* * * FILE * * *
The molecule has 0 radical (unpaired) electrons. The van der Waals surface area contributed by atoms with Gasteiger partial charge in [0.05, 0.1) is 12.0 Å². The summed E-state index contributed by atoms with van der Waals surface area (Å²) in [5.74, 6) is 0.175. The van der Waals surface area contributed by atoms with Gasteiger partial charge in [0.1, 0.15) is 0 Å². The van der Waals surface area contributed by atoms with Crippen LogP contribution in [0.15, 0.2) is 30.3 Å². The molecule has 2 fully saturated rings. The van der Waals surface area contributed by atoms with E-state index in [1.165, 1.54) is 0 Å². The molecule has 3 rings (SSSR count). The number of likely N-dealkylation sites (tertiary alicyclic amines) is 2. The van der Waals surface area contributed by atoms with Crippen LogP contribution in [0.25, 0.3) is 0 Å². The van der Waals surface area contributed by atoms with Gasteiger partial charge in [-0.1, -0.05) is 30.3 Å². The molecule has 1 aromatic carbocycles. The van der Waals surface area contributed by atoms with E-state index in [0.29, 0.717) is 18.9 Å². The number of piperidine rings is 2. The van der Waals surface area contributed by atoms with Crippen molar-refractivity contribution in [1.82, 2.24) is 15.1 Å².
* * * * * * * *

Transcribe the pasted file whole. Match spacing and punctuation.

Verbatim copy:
The molecule has 0 radical (unpaired) electrons. The van der Waals surface area contributed by atoms with Gasteiger partial charge in [0.05, 0.1) is 12.0 Å². The summed E-state index contributed by atoms with van der Waals surface area (Å²) in [5.74, 6) is 0.175. The van der Waals surface area contributed by atoms with Gasteiger partial charge in [0.1, 0.15) is 0 Å². The van der Waals surface area contributed by atoms with Crippen LogP contribution in [0.15, 0.2) is 30.3 Å². The molecule has 2 fully saturated rings. The van der Waals surface area contributed by atoms with E-state index in [1.165, 1.54) is 0 Å². The molecule has 3 rings (SSSR count). The number of likely N-dealkylation sites (tertiary alicyclic amines) is 2. The van der Waals surface area contributed by atoms with Crippen LogP contribution in [0.25, 0.3) is 0 Å². The van der Waals surface area contributed by atoms with Gasteiger partial charge in [-0.1, -0.05) is 30.3 Å². The molecule has 1 aromatic carbocycles. The van der Waals surface area contributed by atoms with E-state index in [0.29, 0.717) is 18.9 Å². The number of piperidine rings is 2. The van der Waals surface area contributed by atoms with Crippen molar-refractivity contribution in [1.82, 2.24) is 15.1 Å².